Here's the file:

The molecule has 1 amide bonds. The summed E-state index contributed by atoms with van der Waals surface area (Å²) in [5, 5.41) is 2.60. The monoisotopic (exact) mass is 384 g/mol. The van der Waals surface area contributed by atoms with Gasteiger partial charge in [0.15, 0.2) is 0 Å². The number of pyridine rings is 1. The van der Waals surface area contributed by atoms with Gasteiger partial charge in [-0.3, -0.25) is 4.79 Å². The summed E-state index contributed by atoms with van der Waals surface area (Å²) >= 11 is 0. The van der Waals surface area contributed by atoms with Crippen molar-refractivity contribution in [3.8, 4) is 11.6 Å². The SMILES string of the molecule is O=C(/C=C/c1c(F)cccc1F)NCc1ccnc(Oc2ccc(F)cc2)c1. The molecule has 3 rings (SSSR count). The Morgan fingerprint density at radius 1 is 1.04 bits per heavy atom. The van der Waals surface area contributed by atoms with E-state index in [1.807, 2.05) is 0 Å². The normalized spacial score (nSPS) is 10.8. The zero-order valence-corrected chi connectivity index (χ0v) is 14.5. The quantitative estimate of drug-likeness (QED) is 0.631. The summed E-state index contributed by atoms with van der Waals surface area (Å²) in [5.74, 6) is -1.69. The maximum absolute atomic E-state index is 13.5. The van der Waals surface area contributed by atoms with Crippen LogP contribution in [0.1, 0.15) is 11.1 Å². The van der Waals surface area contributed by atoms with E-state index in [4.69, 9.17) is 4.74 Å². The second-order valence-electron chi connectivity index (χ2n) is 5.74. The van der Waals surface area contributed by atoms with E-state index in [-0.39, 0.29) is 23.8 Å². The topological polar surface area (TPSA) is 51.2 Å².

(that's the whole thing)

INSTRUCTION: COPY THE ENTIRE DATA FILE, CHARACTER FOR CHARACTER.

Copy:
The molecule has 1 amide bonds. The summed E-state index contributed by atoms with van der Waals surface area (Å²) in [5, 5.41) is 2.60. The monoisotopic (exact) mass is 384 g/mol. The van der Waals surface area contributed by atoms with Gasteiger partial charge in [0.15, 0.2) is 0 Å². The number of pyridine rings is 1. The van der Waals surface area contributed by atoms with Gasteiger partial charge in [-0.3, -0.25) is 4.79 Å². The summed E-state index contributed by atoms with van der Waals surface area (Å²) >= 11 is 0. The van der Waals surface area contributed by atoms with Crippen molar-refractivity contribution in [3.8, 4) is 11.6 Å². The SMILES string of the molecule is O=C(/C=C/c1c(F)cccc1F)NCc1ccnc(Oc2ccc(F)cc2)c1. The molecule has 3 rings (SSSR count). The Morgan fingerprint density at radius 1 is 1.04 bits per heavy atom. The van der Waals surface area contributed by atoms with E-state index in [1.807, 2.05) is 0 Å². The normalized spacial score (nSPS) is 10.8. The zero-order valence-corrected chi connectivity index (χ0v) is 14.5. The quantitative estimate of drug-likeness (QED) is 0.631. The summed E-state index contributed by atoms with van der Waals surface area (Å²) in [5.74, 6) is -1.69. The maximum absolute atomic E-state index is 13.5. The van der Waals surface area contributed by atoms with Crippen LogP contribution in [0.1, 0.15) is 11.1 Å². The van der Waals surface area contributed by atoms with E-state index in [4.69, 9.17) is 4.74 Å². The second-order valence-electron chi connectivity index (χ2n) is 5.74. The van der Waals surface area contributed by atoms with E-state index in [-0.39, 0.29) is 23.8 Å². The topological polar surface area (TPSA) is 51.2 Å².